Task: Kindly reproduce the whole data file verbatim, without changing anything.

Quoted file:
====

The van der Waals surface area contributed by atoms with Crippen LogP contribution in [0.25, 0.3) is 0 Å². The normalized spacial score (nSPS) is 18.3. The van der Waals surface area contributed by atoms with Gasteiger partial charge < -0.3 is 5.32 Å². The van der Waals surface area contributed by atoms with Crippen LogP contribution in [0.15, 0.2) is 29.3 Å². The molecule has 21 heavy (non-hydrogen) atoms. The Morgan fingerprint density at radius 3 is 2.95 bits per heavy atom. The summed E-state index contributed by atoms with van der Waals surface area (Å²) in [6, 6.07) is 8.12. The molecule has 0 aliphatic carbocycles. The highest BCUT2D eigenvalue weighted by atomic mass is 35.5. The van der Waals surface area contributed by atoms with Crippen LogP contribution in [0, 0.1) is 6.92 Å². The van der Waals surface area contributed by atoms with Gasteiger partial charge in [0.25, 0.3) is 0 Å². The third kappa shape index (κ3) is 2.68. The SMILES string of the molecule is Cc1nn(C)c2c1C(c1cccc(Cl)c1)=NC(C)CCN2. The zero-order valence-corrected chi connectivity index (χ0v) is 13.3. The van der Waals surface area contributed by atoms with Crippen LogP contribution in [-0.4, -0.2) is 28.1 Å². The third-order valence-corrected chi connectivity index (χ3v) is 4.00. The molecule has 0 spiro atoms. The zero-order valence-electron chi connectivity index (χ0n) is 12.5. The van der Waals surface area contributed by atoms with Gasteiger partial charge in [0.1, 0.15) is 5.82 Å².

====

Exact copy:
The van der Waals surface area contributed by atoms with Crippen LogP contribution in [0.25, 0.3) is 0 Å². The normalized spacial score (nSPS) is 18.3. The van der Waals surface area contributed by atoms with Gasteiger partial charge < -0.3 is 5.32 Å². The van der Waals surface area contributed by atoms with Crippen LogP contribution in [0.15, 0.2) is 29.3 Å². The molecule has 21 heavy (non-hydrogen) atoms. The Morgan fingerprint density at radius 3 is 2.95 bits per heavy atom. The summed E-state index contributed by atoms with van der Waals surface area (Å²) in [6, 6.07) is 8.12. The molecule has 0 aliphatic carbocycles. The highest BCUT2D eigenvalue weighted by atomic mass is 35.5. The van der Waals surface area contributed by atoms with Crippen LogP contribution in [0, 0.1) is 6.92 Å². The van der Waals surface area contributed by atoms with Gasteiger partial charge in [0.25, 0.3) is 0 Å². The third kappa shape index (κ3) is 2.68. The SMILES string of the molecule is Cc1nn(C)c2c1C(c1cccc(Cl)c1)=NC(C)CCN2. The zero-order valence-corrected chi connectivity index (χ0v) is 13.3. The van der Waals surface area contributed by atoms with Crippen LogP contribution in [-0.4, -0.2) is 28.1 Å². The third-order valence-corrected chi connectivity index (χ3v) is 4.00. The molecule has 0 spiro atoms. The zero-order valence-electron chi connectivity index (χ0n) is 12.5. The van der Waals surface area contributed by atoms with Gasteiger partial charge in [0.1, 0.15) is 5.82 Å².